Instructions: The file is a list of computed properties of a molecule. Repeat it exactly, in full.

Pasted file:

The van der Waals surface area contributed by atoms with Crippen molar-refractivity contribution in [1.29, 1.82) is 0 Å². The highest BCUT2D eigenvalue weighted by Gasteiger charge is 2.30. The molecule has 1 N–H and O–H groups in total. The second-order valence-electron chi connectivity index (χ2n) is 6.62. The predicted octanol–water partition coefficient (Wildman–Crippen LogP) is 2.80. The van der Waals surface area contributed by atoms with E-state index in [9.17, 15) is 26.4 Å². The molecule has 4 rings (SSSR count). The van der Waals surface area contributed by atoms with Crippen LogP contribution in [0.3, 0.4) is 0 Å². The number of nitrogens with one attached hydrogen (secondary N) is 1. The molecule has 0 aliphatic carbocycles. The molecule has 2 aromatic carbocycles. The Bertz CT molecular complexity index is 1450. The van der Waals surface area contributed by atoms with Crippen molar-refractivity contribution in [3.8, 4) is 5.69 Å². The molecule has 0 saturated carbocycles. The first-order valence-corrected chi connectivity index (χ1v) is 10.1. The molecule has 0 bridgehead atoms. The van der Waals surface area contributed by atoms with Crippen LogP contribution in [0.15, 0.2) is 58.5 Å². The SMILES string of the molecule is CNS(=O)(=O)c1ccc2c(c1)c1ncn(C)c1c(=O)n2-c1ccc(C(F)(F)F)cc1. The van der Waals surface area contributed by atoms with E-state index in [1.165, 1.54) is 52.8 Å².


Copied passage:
The van der Waals surface area contributed by atoms with Crippen molar-refractivity contribution in [1.29, 1.82) is 0 Å². The highest BCUT2D eigenvalue weighted by Gasteiger charge is 2.30. The molecule has 1 N–H and O–H groups in total. The second-order valence-electron chi connectivity index (χ2n) is 6.62. The predicted octanol–water partition coefficient (Wildman–Crippen LogP) is 2.80. The van der Waals surface area contributed by atoms with E-state index in [9.17, 15) is 26.4 Å². The molecule has 4 rings (SSSR count). The van der Waals surface area contributed by atoms with Crippen LogP contribution in [0.3, 0.4) is 0 Å². The number of nitrogens with one attached hydrogen (secondary N) is 1. The molecule has 0 aliphatic carbocycles. The molecule has 2 aromatic carbocycles. The Bertz CT molecular complexity index is 1450. The van der Waals surface area contributed by atoms with Crippen molar-refractivity contribution in [3.8, 4) is 5.69 Å². The molecule has 0 saturated carbocycles. The first-order valence-corrected chi connectivity index (χ1v) is 10.1. The molecule has 0 bridgehead atoms. The van der Waals surface area contributed by atoms with Crippen LogP contribution in [0.15, 0.2) is 58.5 Å². The SMILES string of the molecule is CNS(=O)(=O)c1ccc2c(c1)c1ncn(C)c1c(=O)n2-c1ccc(C(F)(F)F)cc1. The van der Waals surface area contributed by atoms with E-state index in [1.165, 1.54) is 52.8 Å².